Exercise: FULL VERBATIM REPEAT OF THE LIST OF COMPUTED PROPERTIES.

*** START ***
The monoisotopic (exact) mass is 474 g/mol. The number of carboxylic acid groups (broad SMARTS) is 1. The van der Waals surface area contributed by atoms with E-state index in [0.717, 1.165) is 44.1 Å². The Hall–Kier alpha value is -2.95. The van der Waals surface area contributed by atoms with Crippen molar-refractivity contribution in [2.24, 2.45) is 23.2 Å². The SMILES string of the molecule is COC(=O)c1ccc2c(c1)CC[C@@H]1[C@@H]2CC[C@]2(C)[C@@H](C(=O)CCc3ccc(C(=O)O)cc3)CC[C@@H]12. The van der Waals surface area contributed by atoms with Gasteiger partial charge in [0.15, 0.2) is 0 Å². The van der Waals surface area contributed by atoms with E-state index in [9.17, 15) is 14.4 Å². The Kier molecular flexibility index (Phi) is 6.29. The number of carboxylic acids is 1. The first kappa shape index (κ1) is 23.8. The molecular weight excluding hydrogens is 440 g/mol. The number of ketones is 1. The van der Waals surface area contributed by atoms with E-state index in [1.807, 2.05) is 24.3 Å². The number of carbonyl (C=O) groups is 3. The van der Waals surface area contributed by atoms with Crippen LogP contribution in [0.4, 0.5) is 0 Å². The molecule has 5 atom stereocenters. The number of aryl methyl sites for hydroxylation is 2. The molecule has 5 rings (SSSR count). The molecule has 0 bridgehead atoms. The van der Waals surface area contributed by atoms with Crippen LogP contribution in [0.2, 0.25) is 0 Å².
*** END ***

The monoisotopic (exact) mass is 474 g/mol. The number of carboxylic acid groups (broad SMARTS) is 1. The van der Waals surface area contributed by atoms with E-state index in [0.717, 1.165) is 44.1 Å². The Hall–Kier alpha value is -2.95. The van der Waals surface area contributed by atoms with Crippen molar-refractivity contribution in [2.24, 2.45) is 23.2 Å². The SMILES string of the molecule is COC(=O)c1ccc2c(c1)CC[C@@H]1[C@@H]2CC[C@]2(C)[C@@H](C(=O)CCc3ccc(C(=O)O)cc3)CC[C@@H]12. The van der Waals surface area contributed by atoms with Gasteiger partial charge in [0.15, 0.2) is 0 Å². The van der Waals surface area contributed by atoms with E-state index in [9.17, 15) is 14.4 Å². The Kier molecular flexibility index (Phi) is 6.29. The number of carboxylic acids is 1. The first kappa shape index (κ1) is 23.8. The molecular weight excluding hydrogens is 440 g/mol. The number of ketones is 1. The van der Waals surface area contributed by atoms with E-state index in [1.807, 2.05) is 24.3 Å². The number of carbonyl (C=O) groups is 3. The van der Waals surface area contributed by atoms with Crippen LogP contribution in [0.4, 0.5) is 0 Å². The molecule has 5 atom stereocenters. The number of aryl methyl sites for hydroxylation is 2. The molecule has 5 rings (SSSR count). The molecule has 0 bridgehead atoms. The van der Waals surface area contributed by atoms with Crippen LogP contribution in [0.2, 0.25) is 0 Å².